[special_heading title=”Do You Not Remember?” subtitle=”by Louise Westfall” separator=”yes”]For me, the highlight of the All-Star Game a couple weeks ago didn’t happen during the game at all. It was the tribute to baseball icon, Hall of Famer, and civil rights activist “Hammerin’” Hank Aaron who died in January. A video of his record-breaking 715th career home run was shown, and the announcer reminded the cheering crowd that Aaron had been selected for the All-Star team 25 times, more than any other player. He had overcome prejudice and discrimination perhaps as much by his gracious demeanor as his baseball prowess. Aaron’s widow, Billie, herself a model of grace and greatness, was there to hear recitation of the couple’s philanthropic endeavors that transformed lives far beyond the field of dreams in support of equitable health care, historic Black colleges and universities, and countless youth programs. After a year with pandemic-restricted sports spectators, racial reckoning protests, and hostile divisions in our nation, city and even families, the reminder of simple human goodness and decency evoked joy and hope. Do you not remember?
Memory is a powerful tool that helps form our identity and create our “story.” Memory helps make meaning of the events of our lives so that we better understand who we are and what makes us tick. The cruel deterioration of memory through illness robs a person of their essence and the web of connections that anchor them in the world. It is a heartbreaking loss and many who describe caring for a loved one in the throes of Alzheimer’s speak of “losing” the beloved long before they actually die. Trauma can distort memory in devastating ways that can hurt us, and often requires professional counseling to heal. On the other hand, good memories can inspire gratitude and help us trust the smile on future’s face. Perhaps this is the powerful and positive force behind efforts to remember the parts of our history that are difficult, that were the cause of profound human suffering, and which have enshrined unjust systems. By remembering and honestly acknowledging past sins, we can be forgiven and freed to live into our highest ideals and bravest dreams more fully. Far from being evidence of “hating” one’s country and heritage, this honest accounting is the work of true lovers who seek its best and truest expression.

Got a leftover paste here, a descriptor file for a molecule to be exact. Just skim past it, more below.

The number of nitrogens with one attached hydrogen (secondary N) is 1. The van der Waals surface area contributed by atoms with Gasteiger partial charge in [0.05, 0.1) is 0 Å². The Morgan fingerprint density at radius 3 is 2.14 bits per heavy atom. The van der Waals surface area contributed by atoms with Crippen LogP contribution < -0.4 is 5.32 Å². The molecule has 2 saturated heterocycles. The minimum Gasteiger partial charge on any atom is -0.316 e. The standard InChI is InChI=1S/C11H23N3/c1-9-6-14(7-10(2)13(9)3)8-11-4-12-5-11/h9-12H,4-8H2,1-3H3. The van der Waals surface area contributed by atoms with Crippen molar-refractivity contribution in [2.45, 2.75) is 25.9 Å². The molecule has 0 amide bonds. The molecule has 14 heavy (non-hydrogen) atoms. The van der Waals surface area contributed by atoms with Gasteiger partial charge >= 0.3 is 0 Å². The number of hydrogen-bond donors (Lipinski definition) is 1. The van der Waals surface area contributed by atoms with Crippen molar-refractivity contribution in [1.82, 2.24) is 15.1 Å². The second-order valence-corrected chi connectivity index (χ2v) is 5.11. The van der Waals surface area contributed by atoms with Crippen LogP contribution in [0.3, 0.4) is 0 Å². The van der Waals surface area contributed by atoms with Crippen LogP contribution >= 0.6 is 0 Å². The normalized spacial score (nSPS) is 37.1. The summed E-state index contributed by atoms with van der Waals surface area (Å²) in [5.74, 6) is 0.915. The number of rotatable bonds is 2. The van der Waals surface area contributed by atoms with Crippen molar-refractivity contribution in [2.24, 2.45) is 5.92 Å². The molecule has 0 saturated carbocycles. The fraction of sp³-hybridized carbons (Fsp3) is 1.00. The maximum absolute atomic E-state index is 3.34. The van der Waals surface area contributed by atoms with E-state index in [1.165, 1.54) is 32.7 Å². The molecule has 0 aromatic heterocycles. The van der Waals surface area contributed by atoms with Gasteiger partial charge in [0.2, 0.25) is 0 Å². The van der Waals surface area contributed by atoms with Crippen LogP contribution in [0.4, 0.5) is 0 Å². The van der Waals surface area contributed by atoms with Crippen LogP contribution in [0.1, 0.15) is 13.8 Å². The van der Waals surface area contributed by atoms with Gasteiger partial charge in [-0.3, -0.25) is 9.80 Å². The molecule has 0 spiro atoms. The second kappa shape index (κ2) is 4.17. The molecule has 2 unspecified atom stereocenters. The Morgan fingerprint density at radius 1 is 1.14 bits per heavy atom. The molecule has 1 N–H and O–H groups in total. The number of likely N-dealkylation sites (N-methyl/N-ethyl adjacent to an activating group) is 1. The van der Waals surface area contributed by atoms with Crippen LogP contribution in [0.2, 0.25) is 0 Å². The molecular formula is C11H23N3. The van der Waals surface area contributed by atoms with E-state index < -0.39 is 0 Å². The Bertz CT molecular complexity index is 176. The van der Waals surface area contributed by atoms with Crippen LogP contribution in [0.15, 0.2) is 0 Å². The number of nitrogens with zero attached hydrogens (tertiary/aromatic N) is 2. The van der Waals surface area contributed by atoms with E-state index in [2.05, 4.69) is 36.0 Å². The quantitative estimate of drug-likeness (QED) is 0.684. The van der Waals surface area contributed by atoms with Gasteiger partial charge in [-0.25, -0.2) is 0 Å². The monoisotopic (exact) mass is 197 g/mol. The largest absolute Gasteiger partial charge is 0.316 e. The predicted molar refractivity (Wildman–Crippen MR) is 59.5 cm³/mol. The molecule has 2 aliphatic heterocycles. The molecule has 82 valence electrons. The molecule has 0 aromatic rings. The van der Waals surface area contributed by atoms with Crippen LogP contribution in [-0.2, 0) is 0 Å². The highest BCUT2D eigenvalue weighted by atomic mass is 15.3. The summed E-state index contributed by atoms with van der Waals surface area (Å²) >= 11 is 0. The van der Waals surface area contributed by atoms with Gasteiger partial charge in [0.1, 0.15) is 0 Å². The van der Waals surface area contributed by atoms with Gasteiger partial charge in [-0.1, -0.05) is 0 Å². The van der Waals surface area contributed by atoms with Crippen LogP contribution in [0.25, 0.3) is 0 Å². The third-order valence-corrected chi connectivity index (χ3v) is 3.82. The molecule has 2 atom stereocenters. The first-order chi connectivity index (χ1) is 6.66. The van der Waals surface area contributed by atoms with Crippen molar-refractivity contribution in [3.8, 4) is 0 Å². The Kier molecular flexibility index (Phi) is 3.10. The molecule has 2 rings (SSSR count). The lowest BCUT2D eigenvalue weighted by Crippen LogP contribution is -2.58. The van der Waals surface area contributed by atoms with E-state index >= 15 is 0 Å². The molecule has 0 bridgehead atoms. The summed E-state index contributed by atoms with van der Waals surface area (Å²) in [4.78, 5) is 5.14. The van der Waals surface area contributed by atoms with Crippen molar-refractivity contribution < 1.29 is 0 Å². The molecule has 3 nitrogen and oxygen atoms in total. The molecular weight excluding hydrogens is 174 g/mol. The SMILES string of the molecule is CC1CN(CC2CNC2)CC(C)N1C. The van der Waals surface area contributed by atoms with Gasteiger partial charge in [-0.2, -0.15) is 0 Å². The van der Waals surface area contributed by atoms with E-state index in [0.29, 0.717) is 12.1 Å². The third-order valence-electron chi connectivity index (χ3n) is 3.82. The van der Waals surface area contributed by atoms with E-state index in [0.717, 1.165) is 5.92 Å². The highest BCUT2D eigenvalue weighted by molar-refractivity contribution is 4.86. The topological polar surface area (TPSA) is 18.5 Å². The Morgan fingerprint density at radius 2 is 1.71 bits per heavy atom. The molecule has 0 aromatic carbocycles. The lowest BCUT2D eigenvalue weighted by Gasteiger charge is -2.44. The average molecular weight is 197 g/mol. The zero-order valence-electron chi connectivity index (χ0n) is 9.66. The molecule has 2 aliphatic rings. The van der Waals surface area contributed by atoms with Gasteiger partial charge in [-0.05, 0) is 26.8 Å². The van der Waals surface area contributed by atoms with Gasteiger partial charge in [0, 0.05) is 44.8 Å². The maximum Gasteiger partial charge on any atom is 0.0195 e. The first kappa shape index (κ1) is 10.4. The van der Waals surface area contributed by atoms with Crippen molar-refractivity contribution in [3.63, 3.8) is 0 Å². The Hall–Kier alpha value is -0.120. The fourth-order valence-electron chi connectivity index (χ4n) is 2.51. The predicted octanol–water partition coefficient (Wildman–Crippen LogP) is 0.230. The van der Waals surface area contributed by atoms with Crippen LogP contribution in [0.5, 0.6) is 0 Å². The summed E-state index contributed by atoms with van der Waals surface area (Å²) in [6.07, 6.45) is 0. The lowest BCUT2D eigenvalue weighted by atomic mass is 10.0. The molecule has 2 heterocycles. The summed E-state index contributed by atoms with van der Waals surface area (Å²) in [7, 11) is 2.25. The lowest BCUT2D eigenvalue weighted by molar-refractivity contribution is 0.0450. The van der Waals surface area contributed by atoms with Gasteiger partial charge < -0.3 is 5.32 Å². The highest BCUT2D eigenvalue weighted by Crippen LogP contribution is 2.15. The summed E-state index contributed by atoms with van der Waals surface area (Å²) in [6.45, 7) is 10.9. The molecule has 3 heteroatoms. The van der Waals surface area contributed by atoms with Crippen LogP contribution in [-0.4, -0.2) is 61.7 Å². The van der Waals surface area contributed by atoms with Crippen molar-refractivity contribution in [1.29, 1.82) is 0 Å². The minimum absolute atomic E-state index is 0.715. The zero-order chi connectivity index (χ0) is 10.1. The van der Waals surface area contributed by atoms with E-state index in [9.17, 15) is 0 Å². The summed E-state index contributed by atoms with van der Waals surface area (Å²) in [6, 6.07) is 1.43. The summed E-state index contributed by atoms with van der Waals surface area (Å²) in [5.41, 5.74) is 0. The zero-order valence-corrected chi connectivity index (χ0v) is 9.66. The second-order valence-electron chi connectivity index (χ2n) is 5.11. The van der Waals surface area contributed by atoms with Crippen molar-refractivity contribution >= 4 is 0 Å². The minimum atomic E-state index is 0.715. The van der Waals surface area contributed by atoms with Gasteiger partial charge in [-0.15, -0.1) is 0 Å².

Our Scripture text this morning reflects the power of remembering…even though it begins with forgetting. Jesus and his disciples have just settled into a boat and are headed across to the other side of the Sea of Galilee. Right away the disciples figure out they’ve forgotten to pack a lunch and who knows when they might eat again?! A reading from the good news according to Mark in the 8th chapter, verses 14 through 21. Listen for God’s Word for those with short attention spans, worriers, and any of us who sometimes forget to remember. [Mark 8:14-21]
How we interpret Scripture depends in part on how we “hear” it. It’s possible to read this text as one more example of the cluelessness of the disciples and Jesus’ anger at their lack of understanding. Through this lens, we hear Jesus’ rapid-fire questions—Why are you talking about having no bread? Do you still not perceive? Are you hearts hardened? Do you have eyes and fail to see? Ears and fail to hear? Do you not remember? Do you not yet understand?–as scolding and judging. I’m sure the disciples were embarrassed that their preoccupation with food had even caused them to hear Jesus’ metaphorical warning about the religious leaders influence as simply a request for more bread. (A reminder that we all hear things filtered through our own anxiety, hunger, experience or perceptions, which should call us to a little humility about the absolute truth of our perspectives).
How does it shift the learning if we recast this scene as a comedy?–Jesus picking up on their anxiety and poking gentle fun at their worry by reminding them of the abundance of provision they had witnessed a couple of times so recently. I love the way he asks them to state out loud how many baskets of left overs were collected each time. I picture him smiling with a twinkle in his eye as they solemnly answer: Twelve baskets. Seven baskets. Well, duh. I think we can weather this current food shortage.